It’s two years to go to the
Olympics, and the rental market in Whistler is showing it.
Fewer places are available
compared to last year and already high rents are continuing to increase. But
according to Marla Zucht, general manager for the Whistler Housing Authority
(WHA), the housing crunch is not a surprise.
“We expected it would be
slightly softer, and slightly tighter this year,” said Zucht.
“And we are anticipating for
(next year) there will be even less available certainly for the private
In 2007, 69 rental units were
listed for rent in
first three weeks of February. This number dropped to 47 units this year.
Rents have also increased.
The median rent for a one-bedroom place in February 2007 was $1,125 compared to
$1,138 in February 2008. Three-bedroom homes, which averaged at $2,500 last
year, rose slightly to $2,525 this year. And a typical single family home
rented for about $3,100 last year compared to $3,200 this year.
However rents for two-bedroom
places have not increased from last year, with places going for an average of
$1,600 both years.
And Zucht said rents are
predicted to continue to climb up from now until 2010.
“I think we’ll see a
noticeable jump up in rents — maybe not next winter, but certainly the
following winter,” said Zucht.
“What we are hearing is
people are getting rentals through to the fall of 2009, but then that last
winter is going to be really, really tight.”
Louise Lundy, president of
the Whistler Chamber of Commerce, agreed that this trend of fewer places and
increasing rents will continue.
“There is no question that
what we are seeing is a much tighter market and we do expect that for the next
year,” said Lundy.
“Even this summer, it’ll be
really interesting to see what the vacancy rates do, because we really expect
that there are going to be a lot more people who are going to stick around.”
A survey conducted by the
chamber earlier this month on their Spirit Pass members showed that 45 per cent
of respondents said finding a place to live in was their biggest challenge
since arriving in Whistler.
Moreover, 25 per cent of
respondents pay 40 per cent of their net income to rent and 18 per cent pay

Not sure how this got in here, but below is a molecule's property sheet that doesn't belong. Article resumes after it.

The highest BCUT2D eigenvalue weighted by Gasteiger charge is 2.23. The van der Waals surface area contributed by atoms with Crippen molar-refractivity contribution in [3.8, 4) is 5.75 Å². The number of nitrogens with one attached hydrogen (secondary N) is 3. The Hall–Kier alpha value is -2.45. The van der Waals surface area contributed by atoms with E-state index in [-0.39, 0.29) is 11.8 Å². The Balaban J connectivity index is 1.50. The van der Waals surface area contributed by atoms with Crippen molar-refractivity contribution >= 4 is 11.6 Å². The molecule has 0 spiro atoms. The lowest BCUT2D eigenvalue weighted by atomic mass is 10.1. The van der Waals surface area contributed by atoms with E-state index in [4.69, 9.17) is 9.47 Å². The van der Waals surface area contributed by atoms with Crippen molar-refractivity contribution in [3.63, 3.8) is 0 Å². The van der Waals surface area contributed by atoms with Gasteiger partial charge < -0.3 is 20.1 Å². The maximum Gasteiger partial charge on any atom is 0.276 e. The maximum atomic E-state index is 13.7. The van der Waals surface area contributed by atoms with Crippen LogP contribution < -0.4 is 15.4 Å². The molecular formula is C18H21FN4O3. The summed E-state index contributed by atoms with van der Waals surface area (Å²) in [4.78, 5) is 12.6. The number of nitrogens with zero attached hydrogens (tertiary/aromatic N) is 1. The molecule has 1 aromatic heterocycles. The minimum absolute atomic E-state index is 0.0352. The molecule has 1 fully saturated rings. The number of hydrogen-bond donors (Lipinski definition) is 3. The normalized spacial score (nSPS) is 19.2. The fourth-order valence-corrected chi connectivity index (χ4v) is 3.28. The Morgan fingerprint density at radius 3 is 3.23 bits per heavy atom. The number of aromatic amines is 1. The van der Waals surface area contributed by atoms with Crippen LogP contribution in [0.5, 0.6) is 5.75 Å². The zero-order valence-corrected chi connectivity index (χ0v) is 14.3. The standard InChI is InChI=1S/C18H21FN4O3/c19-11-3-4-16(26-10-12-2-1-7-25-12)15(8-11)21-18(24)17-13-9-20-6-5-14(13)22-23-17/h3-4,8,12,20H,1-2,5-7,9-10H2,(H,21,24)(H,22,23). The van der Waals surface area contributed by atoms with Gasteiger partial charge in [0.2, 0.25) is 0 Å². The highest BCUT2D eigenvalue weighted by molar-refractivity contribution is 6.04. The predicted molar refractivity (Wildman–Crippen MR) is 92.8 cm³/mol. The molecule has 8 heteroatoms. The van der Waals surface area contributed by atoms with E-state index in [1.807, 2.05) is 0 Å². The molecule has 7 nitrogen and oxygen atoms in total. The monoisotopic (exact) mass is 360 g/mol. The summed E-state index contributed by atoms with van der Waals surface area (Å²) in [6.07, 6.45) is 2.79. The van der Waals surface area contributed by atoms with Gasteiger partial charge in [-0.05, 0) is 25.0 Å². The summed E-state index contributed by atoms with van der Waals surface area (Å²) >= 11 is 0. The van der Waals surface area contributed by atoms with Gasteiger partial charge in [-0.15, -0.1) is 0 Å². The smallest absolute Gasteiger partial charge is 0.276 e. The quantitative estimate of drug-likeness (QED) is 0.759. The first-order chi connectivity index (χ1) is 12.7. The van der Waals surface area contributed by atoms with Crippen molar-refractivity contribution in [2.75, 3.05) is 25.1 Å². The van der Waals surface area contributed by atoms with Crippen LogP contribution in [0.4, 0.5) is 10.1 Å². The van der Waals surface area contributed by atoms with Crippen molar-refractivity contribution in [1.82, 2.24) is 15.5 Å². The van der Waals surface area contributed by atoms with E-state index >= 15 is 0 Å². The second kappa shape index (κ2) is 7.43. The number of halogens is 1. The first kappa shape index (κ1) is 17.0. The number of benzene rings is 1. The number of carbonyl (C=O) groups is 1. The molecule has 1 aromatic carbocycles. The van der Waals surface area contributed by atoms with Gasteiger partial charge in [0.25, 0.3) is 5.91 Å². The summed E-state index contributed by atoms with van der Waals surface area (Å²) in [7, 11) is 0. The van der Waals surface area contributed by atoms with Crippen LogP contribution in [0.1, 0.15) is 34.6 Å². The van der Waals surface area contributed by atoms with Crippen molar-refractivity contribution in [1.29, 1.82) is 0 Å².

more than half of their net income to rent. Financial planners recommend you
never spend more than a third of your net income on rent.
Lundy said the Chamber has
also noticed that employers are more on the hook to provide housing than
before. For example, at the WERC job fair in November, employers who offered
housing were more successful hiring workers than those that did not.
As a result of the
anticipated housing crunch leading up to the Olympics, the Chamber has teamed
up with the Whistler Housing Authority and two council members to form the
H.O.M.E. committee, a task force dedicated to finding a housing solution for
“The reason that we are
trying to find some possible solutions is that we recognize that it is going to
be a very, very tight housing market especially in the employee affordability
category,” said Lundy.
“We want to find a possible
solution for employers, so I think we are just going to keep try to pull together
all the pieces and see if we can’t make something happen.”
The H.O.M.E. committee is
currently working on plans to bring in temporary modular homes to Whistler to
house workers between now and the Olympics. The proposal faces some hurdles,
including problems securing a site, although a plot of land across from Mons
road is being considered.
Lundy added that the
committee is still looking at other sites for the proposed development,
although she was not able to specify where.